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The Ambassadors (Second Edition) (Norton Critical Editions) Paperback – February 17, 1994
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He is as solitary in the history of the novel as Shakespeare in the history of poetry.
?He is as solitary in the history of the novel as Shakespeare in the history of poetry.?
--This text refers to an alternate Paperback edition.
Top Customer Reviews
Lambert Strether, a fiftysomething turn-of-the-20th-century bourgeois Bostonian gentleman on an aristocratic lady's errand--she will not marry him until he convinces her son Chad to return to Massachusetts. We see his struggle with his uncomfortable position when he realizes Chad is no longer a spoiled young prep-schooler, but a young gentleman of increasing refinement and self-awareness. And if Strether is anything, by the way, he is one of the most supremely self-aware characters in literary history. Once that Paris air starts to play its magic with Strether himself, we are off to the races. Keeping in mind, of course, that with James' prose we are racing with tortoises. James invites us to ponder how many chances a person truly gets in this life to reinvent his or her self? And if we get the chance, do we always take it? How much should we weigh the consequences before we decide? How much are we willing to accept them after we have chosen?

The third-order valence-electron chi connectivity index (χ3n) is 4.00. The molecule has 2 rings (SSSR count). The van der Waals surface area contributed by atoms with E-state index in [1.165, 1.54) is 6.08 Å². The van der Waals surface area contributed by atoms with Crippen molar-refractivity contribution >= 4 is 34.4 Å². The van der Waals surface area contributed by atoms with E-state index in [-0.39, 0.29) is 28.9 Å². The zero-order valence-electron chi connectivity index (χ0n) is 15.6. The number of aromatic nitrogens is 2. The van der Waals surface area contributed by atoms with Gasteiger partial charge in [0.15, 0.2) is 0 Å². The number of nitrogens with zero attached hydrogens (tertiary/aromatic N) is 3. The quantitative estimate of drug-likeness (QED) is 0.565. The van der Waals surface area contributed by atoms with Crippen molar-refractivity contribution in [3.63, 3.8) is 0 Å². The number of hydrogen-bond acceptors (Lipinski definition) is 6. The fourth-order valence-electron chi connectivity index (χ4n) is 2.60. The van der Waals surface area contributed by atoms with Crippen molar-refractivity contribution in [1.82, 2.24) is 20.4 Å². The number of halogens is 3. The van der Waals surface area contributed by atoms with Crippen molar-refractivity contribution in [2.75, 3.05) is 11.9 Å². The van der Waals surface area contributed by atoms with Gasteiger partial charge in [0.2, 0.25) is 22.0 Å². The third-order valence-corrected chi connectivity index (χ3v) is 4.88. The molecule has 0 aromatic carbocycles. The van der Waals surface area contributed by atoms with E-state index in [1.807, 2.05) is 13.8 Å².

For similar themes with clearer, faster-paced, and wittier prose, try Edith Wharton's marvelous homage to James, THE AGE OF INNOCENCE.
Most Recent Customer Reviews
Very nice -- as promised and as expected -- would deal with this seller againPublished 2 months ago by Norb Vacha
I thought the main character wasn't pleasant (that's the most Amazon appropriate word I could think of to describe him). Read morePublished 2 months ago by S Cox
I know it's a classic and James considered it his favorite of his works, but this book just didn't do it for me. It is painfully difficult to read... Read morePublished 4 months ago by Efox
I am attempting to read this weighty tome and have an awful feeling I may not get to the end. I read pages without really getting the gist of what James is trying to say, so dense... Read morePublished 5 months ago by Annie
A modern reader needs to consider the period in which James wrote The Ambassadors (early 1900). The social mores of that time hinge on manners, up-bringing and the 'place' of... Read morePublished 5 months ago by KW